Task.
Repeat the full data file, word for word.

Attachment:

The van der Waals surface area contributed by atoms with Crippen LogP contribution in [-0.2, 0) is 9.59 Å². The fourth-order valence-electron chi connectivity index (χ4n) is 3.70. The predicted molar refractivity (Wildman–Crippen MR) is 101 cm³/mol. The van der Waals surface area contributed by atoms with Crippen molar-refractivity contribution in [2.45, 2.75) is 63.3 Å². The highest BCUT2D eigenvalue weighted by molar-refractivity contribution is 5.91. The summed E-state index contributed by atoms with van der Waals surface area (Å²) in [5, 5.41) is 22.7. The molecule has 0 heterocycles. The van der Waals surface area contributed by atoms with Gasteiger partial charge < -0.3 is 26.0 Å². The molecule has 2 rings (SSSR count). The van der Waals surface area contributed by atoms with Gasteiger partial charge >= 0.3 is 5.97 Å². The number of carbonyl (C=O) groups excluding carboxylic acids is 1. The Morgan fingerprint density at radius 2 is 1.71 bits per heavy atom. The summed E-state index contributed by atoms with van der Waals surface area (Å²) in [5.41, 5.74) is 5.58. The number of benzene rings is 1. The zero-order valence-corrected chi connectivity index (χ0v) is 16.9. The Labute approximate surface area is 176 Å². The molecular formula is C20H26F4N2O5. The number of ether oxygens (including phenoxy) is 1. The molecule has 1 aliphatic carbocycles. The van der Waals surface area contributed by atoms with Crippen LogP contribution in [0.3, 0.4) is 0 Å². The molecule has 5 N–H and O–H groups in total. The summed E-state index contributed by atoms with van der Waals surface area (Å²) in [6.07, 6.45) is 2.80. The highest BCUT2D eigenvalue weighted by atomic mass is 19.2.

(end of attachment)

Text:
The van der Waals surface area contributed by atoms with Crippen LogP contribution in [-0.2, 0) is 9.59 Å². The fourth-order valence-electron chi connectivity index (χ4n) is 3.70. The predicted molar refractivity (Wildman–Crippen MR) is 101 cm³/mol. The van der Waals surface area contributed by atoms with Crippen molar-refractivity contribution in [2.45, 2.75) is 63.3 Å². The highest BCUT2D eigenvalue weighted by molar-refractivity contribution is 5.91. The summed E-state index contributed by atoms with van der Waals surface area (Å²) in [5, 5.41) is 22.7. The molecule has 0 heterocycles. The van der Waals surface area contributed by atoms with Gasteiger partial charge < -0.3 is 26.0 Å². The molecule has 2 rings (SSSR count). The van der Waals surface area contributed by atoms with Gasteiger partial charge >= 0.3 is 5.97 Å². The number of carbonyl (C=O) groups excluding carboxylic acids is 1. The Morgan fingerprint density at radius 2 is 1.71 bits per heavy atom. The summed E-state index contributed by atoms with van der Waals surface area (Å²) in [5.41, 5.74) is 5.58. The number of benzene rings is 1. The zero-order valence-corrected chi connectivity index (χ0v) is 16.9. The Labute approximate surface area is 176 Å². The molecular formula is C20H26F4N2O5. The number of ether oxygens (including phenoxy) is 1. The molecule has 1 aliphatic carbocycles. The van der Waals surface area contributed by atoms with Crippen LogP contribution in [0.3, 0.4) is 0 Å². The molecule has 5 N–H and O–H groups in total. The summed E-state index contributed by atoms with van der Waals surface area (Å²) in [6.07, 6.45) is 2.80. The highest BCUT2D eigenvalue weighted by atomic mass is 19.2.